We got a crash course in the finer points of East Texas links yesterday thanks to award-winning author (and Houston Press restaurant critic for a decade) Robb Walsh. Jackson Street BBQ’s Bill Floyd and pitmaster Brandon Allen were also on-hand to go over the details.
Business partner and pitmaster Greg Gatlin (also of Gatlin’s BBQ) collaborated with Ruffino Meats in Bryan on the recipe. It uses USDA prime brisket (fat cap and all), garlic, salt and paprika, the latter of which tints the oil with its hallmark shade of red. When smoked, the rendered fat stays trapped inside the casing. While the fat-phobic might shy away, it’s the main reason why these sausages are so incredibly juicy and flavorful.
Spongy, white bread slices are absolutely essential for soaking up the red grease; a treat unto itself. The casing is a little tough so Walsh showed us how to strip it away (it’s really easiest to just use your hands) and fold the sausage, hot dog-style, into a slice of white bread along with dill pickle, white onion and pickled jalapeño. A bite releases more of the delectable juices into the bread. Gatlin’s recipe has led to one of the most flavorful sausages we’ve ever had.
One of the most notable places in Texas for “garlic bombs” is Patillo’s in Beaumont, which we just recognized as one of the must-visit places in our "Big Tex Road Trip" cover story. It’s the oldest African-American owned barbecue joint in the state. Barbecue expert Daniel Vaughn recently wrote an in-depth article about Patillo’s for the Southern Food Alliance publication, Gravy, and noted that, since Patillo's doesn’t serve brisket, the fallback measuring stick of barbecue, it has not received the level of recognition it deserves. Their East Texas links recipe has been the same for over 100 years.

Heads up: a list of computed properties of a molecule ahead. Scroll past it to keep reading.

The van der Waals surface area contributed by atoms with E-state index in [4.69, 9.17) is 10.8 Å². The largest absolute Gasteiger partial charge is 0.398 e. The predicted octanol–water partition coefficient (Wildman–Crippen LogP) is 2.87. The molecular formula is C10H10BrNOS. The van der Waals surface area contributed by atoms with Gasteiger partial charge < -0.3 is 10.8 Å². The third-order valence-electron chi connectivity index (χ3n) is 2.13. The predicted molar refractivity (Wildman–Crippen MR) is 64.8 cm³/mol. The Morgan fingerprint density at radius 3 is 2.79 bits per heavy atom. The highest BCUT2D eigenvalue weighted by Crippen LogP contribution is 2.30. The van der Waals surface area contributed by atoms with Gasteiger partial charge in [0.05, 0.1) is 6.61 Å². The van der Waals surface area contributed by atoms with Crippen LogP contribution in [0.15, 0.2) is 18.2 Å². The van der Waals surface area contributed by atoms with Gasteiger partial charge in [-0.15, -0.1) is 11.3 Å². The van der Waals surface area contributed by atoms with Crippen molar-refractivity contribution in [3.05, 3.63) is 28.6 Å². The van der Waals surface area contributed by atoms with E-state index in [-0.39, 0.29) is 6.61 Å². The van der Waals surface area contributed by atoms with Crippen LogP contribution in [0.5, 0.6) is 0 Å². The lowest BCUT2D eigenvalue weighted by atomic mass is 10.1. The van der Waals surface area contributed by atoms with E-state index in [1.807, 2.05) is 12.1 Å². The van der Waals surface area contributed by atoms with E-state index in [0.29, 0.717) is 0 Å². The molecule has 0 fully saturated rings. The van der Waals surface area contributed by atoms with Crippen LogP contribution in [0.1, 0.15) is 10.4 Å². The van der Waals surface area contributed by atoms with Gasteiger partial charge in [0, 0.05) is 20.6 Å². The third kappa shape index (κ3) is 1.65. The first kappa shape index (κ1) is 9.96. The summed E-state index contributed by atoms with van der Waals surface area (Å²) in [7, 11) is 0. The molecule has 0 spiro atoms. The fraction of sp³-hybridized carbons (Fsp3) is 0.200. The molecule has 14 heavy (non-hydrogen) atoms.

When people think of Texas barbecue, many think of cowboys. What tends to be overlooked is that barbecue traditions evolved and spread because African slaves brought it with them. In a Texas Monthly article about that part of barbecue history, Vaughn wrote:
“Barbecue was a shared tradition among slaves, and unlike the distinct regional ‘cues we see today, the differences throughout the antebellum South only hinged on what type of wood and animal were available. So it’s no surprise that we’d see cooking methods that were cemented in the plantations of Virginia, Georgia, and the Carolinas make their way into East Texas with the influx of slaves just before the Civil War.”
To get a taste of Gatlin’s recipe, head to Jackson Street BBQ on Sunday. They’re open from 11 a.m. to 3 p.m. The East Texas links will only be available for Juneteenth—unless, of course, they turn out to be hugely popular, in which case we’ll see.